The IRU has defended the environmental role of the coach and suggested that future power options will require the use of ‘renewable fuels, including bio-LNG and HVO as well as diesel-electric hybrids.
In its new Coach of the Future report, the IRU analyses the different alternatives to diesel becoming available to coach operators from an environmental and economic perspective, and assesses the conditions needed to accelerate the shift to greener fuels. It points out that such fuels used to power those coaches need to be suitable for long-distance journeys and the charging and refuelling infrastructure needs to be readily available.
The IRU Coach of the Future report identifies that bio-LNG, HVO blends and diesel-electric hybrids represent more sustainable options that are, or soon will be, technologically available. The international trade body calls for efforts to overcome the main barriers to implementation, namely the high costs of investment in new vehicles and the lack of suitable infrastructure. The IRU claims that battery electric vehicles will not be suitable for long-distance coach transport services owing to their range and battery constraints.
“More and more cities are introducing bans on diesel vehicles and coaches are being unfairly caught up in those initiatives, despite already being part of the solution to pollution and congestion,” says Matthias Maedge, who leads IRU’s activities in the EU. “The sector is more than willing to play its part in supporting greener cities, but for the moment it has no obvious alternatives. Sufficient time must be provided to ensure that greener vehicles are available on the market, suitable infrastructure is fully developed, and policies supporting fleet renewal are in place before pushing ahead with blanket diesel vehicle bans.”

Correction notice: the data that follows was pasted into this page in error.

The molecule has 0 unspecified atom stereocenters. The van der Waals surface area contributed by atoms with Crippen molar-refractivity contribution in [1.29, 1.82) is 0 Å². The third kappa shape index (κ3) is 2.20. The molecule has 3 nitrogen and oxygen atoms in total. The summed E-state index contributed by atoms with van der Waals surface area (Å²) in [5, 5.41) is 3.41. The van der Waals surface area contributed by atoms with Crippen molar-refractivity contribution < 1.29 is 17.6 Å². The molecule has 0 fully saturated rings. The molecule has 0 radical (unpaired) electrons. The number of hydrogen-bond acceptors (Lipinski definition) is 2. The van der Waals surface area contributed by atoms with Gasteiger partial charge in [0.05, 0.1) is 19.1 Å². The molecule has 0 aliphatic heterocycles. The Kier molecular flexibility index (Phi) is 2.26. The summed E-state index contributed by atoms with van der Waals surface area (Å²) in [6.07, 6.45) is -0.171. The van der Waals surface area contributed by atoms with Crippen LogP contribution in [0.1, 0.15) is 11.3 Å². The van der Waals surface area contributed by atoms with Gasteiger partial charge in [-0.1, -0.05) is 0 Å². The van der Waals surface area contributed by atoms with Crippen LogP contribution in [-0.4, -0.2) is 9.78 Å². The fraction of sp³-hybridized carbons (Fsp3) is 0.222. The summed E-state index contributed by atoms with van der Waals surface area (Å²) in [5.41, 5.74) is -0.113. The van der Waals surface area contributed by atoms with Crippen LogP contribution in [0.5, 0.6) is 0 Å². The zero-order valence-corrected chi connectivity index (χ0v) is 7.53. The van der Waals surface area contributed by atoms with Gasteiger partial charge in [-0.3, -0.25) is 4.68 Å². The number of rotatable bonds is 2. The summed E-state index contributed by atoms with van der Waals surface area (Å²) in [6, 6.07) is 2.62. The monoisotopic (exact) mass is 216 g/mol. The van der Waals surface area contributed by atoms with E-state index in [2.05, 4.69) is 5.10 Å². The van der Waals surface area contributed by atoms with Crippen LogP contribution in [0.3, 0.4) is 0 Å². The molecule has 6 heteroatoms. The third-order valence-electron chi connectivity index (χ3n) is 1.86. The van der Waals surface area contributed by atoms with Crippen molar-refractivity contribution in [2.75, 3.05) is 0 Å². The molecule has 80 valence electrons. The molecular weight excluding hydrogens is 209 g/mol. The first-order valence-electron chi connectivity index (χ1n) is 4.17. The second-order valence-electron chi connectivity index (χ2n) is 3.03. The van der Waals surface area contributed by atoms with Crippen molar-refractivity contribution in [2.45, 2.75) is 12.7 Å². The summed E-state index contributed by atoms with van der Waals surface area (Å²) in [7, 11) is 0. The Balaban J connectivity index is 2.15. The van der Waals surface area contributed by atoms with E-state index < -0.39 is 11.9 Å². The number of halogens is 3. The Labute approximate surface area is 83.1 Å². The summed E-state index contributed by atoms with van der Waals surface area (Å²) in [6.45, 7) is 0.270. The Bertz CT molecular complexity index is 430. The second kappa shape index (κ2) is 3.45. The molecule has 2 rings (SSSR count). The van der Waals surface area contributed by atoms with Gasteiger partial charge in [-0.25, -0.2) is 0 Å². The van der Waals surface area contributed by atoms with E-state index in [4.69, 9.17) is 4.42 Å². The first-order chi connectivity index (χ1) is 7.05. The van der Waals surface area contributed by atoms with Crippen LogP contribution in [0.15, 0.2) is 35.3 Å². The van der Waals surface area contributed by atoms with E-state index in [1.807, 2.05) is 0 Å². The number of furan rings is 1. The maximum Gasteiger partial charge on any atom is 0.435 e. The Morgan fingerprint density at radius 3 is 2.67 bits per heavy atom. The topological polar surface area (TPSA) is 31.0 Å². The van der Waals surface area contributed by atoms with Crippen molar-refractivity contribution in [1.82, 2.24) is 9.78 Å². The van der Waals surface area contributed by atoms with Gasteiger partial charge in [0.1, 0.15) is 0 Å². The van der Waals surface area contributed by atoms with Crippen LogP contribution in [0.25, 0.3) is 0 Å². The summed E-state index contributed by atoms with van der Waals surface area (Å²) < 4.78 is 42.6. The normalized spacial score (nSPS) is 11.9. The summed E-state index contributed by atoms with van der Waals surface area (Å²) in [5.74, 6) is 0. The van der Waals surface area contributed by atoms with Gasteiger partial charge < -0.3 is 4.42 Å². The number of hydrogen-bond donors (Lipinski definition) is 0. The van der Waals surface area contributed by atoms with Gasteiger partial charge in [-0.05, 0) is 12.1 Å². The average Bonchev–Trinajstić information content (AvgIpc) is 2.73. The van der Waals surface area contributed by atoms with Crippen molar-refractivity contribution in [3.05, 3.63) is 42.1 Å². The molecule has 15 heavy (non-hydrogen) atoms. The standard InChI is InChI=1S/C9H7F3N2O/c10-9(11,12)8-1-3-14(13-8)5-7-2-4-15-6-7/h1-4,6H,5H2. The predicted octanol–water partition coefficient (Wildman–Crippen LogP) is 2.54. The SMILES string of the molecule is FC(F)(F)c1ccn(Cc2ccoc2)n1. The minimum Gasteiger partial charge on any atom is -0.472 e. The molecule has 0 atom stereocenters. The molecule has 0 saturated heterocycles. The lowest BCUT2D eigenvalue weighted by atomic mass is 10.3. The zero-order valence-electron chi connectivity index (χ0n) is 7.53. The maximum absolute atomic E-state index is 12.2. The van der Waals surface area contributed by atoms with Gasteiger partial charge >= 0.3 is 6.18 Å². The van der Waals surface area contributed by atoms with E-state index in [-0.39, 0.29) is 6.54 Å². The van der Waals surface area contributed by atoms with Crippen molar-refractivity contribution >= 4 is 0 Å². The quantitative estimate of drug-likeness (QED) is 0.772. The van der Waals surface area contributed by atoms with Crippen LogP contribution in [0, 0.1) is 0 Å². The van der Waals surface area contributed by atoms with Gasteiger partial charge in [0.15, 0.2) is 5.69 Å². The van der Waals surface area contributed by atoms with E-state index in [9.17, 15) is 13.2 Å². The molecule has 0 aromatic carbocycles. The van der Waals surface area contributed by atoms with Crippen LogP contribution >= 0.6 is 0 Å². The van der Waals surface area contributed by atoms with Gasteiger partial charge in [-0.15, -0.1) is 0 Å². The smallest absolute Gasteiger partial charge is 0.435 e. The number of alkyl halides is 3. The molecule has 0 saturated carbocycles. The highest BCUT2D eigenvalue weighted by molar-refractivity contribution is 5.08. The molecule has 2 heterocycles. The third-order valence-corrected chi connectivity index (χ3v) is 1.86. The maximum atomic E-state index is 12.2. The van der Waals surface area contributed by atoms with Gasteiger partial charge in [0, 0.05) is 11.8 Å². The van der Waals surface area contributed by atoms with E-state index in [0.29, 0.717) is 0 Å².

The Coach of the Future report shows that, if all the required conditions are met, the European coach sector could replace half of its existing diesel fleet with bio-LNG, HVO and diesel-hybrid vehicles by 2035 at the earliest.
“Rushed bans would only result in negative costs for society and transport operators, with a resulting detrimental effect on the environment,” adds Maedge. “City authorities must therefore recognise that there are limited technology and fuel options available for trucks and that such alternatives are still non-existent for coaches.”